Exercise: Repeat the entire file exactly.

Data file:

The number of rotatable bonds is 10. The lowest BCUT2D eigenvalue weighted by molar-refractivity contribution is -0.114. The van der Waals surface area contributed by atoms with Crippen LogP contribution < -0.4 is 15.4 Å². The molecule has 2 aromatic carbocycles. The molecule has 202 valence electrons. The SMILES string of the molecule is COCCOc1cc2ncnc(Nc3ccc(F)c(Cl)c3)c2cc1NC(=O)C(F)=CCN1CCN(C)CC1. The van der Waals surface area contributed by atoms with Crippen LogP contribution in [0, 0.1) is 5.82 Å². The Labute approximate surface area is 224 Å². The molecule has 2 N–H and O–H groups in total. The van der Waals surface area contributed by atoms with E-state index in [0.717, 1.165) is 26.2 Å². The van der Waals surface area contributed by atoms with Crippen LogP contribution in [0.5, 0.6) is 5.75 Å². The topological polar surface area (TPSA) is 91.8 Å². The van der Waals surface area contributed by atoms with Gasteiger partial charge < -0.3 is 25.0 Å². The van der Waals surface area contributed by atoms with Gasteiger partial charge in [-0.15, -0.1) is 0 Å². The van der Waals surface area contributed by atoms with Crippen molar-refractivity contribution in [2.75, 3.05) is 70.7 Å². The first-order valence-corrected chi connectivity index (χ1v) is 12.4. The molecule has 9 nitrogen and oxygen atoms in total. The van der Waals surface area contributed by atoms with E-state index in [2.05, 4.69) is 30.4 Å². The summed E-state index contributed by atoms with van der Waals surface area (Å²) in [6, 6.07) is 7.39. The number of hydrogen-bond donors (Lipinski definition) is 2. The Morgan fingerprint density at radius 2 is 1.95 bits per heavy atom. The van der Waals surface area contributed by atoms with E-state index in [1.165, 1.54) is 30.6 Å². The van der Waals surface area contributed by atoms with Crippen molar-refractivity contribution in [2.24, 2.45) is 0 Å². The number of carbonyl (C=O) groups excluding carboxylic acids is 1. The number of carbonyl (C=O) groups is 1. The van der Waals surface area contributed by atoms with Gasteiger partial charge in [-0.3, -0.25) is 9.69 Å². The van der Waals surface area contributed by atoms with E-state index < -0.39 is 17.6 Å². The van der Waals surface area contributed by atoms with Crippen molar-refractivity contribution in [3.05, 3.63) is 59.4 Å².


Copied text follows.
The number of rotatable bonds is 10. The lowest BCUT2D eigenvalue weighted by molar-refractivity contribution is -0.114. The van der Waals surface area contributed by atoms with Crippen LogP contribution < -0.4 is 15.4 Å². The molecule has 2 aromatic carbocycles. The molecule has 202 valence electrons. The SMILES string of the molecule is COCCOc1cc2ncnc(Nc3ccc(F)c(Cl)c3)c2cc1NC(=O)C(F)=CCN1CCN(C)CC1. The van der Waals surface area contributed by atoms with Crippen LogP contribution in [0, 0.1) is 5.82 Å². The Labute approximate surface area is 224 Å². The molecule has 2 N–H and O–H groups in total. The van der Waals surface area contributed by atoms with E-state index in [0.717, 1.165) is 26.2 Å². The van der Waals surface area contributed by atoms with Crippen LogP contribution in [0.5, 0.6) is 5.75 Å². The topological polar surface area (TPSA) is 91.8 Å². The van der Waals surface area contributed by atoms with Gasteiger partial charge < -0.3 is 25.0 Å². The van der Waals surface area contributed by atoms with Gasteiger partial charge in [-0.15, -0.1) is 0 Å². The van der Waals surface area contributed by atoms with Crippen molar-refractivity contribution in [2.75, 3.05) is 70.7 Å². The first-order valence-corrected chi connectivity index (χ1v) is 12.4. The molecule has 9 nitrogen and oxygen atoms in total. The van der Waals surface area contributed by atoms with E-state index in [2.05, 4.69) is 30.4 Å². The summed E-state index contributed by atoms with van der Waals surface area (Å²) in [6, 6.07) is 7.39. The number of hydrogen-bond donors (Lipinski definition) is 2. The Morgan fingerprint density at radius 2 is 1.95 bits per heavy atom. The van der Waals surface area contributed by atoms with E-state index in [1.165, 1.54) is 30.6 Å². The van der Waals surface area contributed by atoms with Crippen molar-refractivity contribution in [2.24, 2.45) is 0 Å². The number of carbonyl (C=O) groups excluding carboxylic acids is 1. The number of carbonyl (C=O) groups is 1. The van der Waals surface area contributed by atoms with Gasteiger partial charge in [-0.3, -0.25) is 9.69 Å². The van der Waals surface area contributed by atoms with E-state index < -0.39 is 17.6 Å². The van der Waals surface area contributed by atoms with Crippen molar-refractivity contribution in [3.05, 3.63) is 59.4 Å².